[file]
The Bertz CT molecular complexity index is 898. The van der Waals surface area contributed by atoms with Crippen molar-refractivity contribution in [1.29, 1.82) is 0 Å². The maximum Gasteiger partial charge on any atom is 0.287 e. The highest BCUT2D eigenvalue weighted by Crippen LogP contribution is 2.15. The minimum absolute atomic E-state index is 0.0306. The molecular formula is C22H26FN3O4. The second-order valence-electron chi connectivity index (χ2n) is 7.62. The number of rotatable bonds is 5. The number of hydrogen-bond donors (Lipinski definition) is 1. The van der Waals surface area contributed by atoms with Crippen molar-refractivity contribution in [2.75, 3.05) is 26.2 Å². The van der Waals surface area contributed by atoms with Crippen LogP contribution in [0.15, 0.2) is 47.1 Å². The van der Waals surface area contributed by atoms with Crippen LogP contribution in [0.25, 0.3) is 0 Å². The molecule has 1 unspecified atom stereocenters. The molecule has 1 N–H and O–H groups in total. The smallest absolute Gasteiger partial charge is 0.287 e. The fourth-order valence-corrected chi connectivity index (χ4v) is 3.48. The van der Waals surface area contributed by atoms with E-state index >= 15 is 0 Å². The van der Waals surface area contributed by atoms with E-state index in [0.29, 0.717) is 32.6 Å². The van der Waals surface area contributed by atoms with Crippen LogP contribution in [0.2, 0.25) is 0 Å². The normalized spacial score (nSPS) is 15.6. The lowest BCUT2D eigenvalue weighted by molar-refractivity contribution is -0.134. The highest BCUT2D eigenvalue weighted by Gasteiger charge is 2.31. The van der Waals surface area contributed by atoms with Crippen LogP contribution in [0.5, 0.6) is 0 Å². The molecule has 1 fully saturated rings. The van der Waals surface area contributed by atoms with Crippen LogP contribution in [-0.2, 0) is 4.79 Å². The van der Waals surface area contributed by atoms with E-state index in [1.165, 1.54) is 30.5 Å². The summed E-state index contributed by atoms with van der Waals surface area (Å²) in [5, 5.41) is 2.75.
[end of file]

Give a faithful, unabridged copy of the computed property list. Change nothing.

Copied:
The Bertz CT molecular complexity index is 898. The van der Waals surface area contributed by atoms with Crippen molar-refractivity contribution in [1.29, 1.82) is 0 Å². The maximum Gasteiger partial charge on any atom is 0.287 e. The highest BCUT2D eigenvalue weighted by Crippen LogP contribution is 2.15. The minimum absolute atomic E-state index is 0.0306. The molecular formula is C22H26FN3O4. The second-order valence-electron chi connectivity index (χ2n) is 7.62. The number of rotatable bonds is 5. The number of hydrogen-bond donors (Lipinski definition) is 1. The van der Waals surface area contributed by atoms with Crippen molar-refractivity contribution in [2.75, 3.05) is 26.2 Å². The van der Waals surface area contributed by atoms with Crippen LogP contribution in [0.15, 0.2) is 47.1 Å². The van der Waals surface area contributed by atoms with Crippen LogP contribution in [0.25, 0.3) is 0 Å². The molecule has 1 unspecified atom stereocenters. The molecule has 1 N–H and O–H groups in total. The smallest absolute Gasteiger partial charge is 0.287 e. The fourth-order valence-corrected chi connectivity index (χ4v) is 3.48. The van der Waals surface area contributed by atoms with E-state index >= 15 is 0 Å². The van der Waals surface area contributed by atoms with E-state index in [0.29, 0.717) is 32.6 Å². The van der Waals surface area contributed by atoms with Crippen LogP contribution in [0.2, 0.25) is 0 Å². The normalized spacial score (nSPS) is 15.6. The lowest BCUT2D eigenvalue weighted by molar-refractivity contribution is -0.134. The highest BCUT2D eigenvalue weighted by Gasteiger charge is 2.31. The van der Waals surface area contributed by atoms with Crippen LogP contribution in [0.5, 0.6) is 0 Å². The molecule has 1 fully saturated rings. The van der Waals surface area contributed by atoms with Crippen LogP contribution in [-0.2, 0) is 4.79 Å². The van der Waals surface area contributed by atoms with E-state index in [1.165, 1.54) is 30.5 Å². The summed E-state index contributed by atoms with van der Waals surface area (Å²) in [5, 5.41) is 2.75.